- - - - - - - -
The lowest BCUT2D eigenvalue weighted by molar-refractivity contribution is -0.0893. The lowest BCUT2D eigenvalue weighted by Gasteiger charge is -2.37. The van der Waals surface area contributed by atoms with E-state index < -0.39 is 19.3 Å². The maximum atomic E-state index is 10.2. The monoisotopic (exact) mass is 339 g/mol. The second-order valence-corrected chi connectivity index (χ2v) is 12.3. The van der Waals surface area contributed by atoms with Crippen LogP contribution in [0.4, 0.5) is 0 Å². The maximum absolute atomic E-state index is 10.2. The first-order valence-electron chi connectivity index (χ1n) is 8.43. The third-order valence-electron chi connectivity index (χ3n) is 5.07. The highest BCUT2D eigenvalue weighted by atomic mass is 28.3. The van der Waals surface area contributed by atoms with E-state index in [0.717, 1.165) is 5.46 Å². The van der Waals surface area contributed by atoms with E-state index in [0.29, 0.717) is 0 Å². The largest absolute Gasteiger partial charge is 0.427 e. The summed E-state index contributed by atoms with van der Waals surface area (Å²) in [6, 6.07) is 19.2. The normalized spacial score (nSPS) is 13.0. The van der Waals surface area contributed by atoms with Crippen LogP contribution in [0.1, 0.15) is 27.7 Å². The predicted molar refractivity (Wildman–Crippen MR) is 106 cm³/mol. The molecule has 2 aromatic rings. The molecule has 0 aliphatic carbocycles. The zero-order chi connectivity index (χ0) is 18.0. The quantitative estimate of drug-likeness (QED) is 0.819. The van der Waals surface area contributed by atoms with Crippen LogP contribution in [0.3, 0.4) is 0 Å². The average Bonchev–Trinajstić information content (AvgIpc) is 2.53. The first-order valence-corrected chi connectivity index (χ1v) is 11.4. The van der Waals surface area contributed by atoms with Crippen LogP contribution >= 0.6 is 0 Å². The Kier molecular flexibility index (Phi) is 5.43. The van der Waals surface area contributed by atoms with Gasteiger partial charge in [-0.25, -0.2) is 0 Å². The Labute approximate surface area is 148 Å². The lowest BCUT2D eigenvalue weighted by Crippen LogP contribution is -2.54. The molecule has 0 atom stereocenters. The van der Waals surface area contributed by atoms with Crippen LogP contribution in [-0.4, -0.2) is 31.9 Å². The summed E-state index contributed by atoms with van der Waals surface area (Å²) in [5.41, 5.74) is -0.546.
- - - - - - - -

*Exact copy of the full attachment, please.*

The lowest BCUT2D eigenvalue weighted by molar-refractivity contribution is -0.0893. The lowest BCUT2D eigenvalue weighted by Gasteiger charge is -2.37. The van der Waals surface area contributed by atoms with E-state index < -0.39 is 19.3 Å². The maximum atomic E-state index is 10.2. The monoisotopic (exact) mass is 339 g/mol. The second-order valence-corrected chi connectivity index (χ2v) is 12.3. The van der Waals surface area contributed by atoms with Crippen LogP contribution in [0.4, 0.5) is 0 Å². The maximum absolute atomic E-state index is 10.2. The first-order valence-electron chi connectivity index (χ1n) is 8.43. The third-order valence-electron chi connectivity index (χ3n) is 5.07. The highest BCUT2D eigenvalue weighted by atomic mass is 28.3. The van der Waals surface area contributed by atoms with E-state index in [0.717, 1.165) is 5.46 Å². The van der Waals surface area contributed by atoms with E-state index in [0.29, 0.717) is 0 Å². The largest absolute Gasteiger partial charge is 0.427 e. The summed E-state index contributed by atoms with van der Waals surface area (Å²) in [6, 6.07) is 19.2. The normalized spacial score (nSPS) is 13.0. The van der Waals surface area contributed by atoms with Crippen LogP contribution in [0.1, 0.15) is 27.7 Å². The predicted molar refractivity (Wildman–Crippen MR) is 106 cm³/mol. The molecule has 2 aromatic rings. The molecule has 0 aliphatic carbocycles. The zero-order chi connectivity index (χ0) is 18.0. The quantitative estimate of drug-likeness (QED) is 0.819. The van der Waals surface area contributed by atoms with Crippen LogP contribution in [0.3, 0.4) is 0 Å². The average Bonchev–Trinajstić information content (AvgIpc) is 2.53. The first-order valence-corrected chi connectivity index (χ1v) is 11.4. The van der Waals surface area contributed by atoms with Crippen LogP contribution >= 0.6 is 0 Å². The Kier molecular flexibility index (Phi) is 5.43. The van der Waals surface area contributed by atoms with Gasteiger partial charge in [-0.25, -0.2) is 0 Å². The Labute approximate surface area is 148 Å². The lowest BCUT2D eigenvalue weighted by Crippen LogP contribution is -2.54. The molecule has 0 atom stereocenters. The van der Waals surface area contributed by atoms with Crippen LogP contribution in [-0.4, -0.2) is 31.9 Å². The summed E-state index contributed by atoms with van der Waals surface area (Å²) in [5.41, 5.74) is -0.546.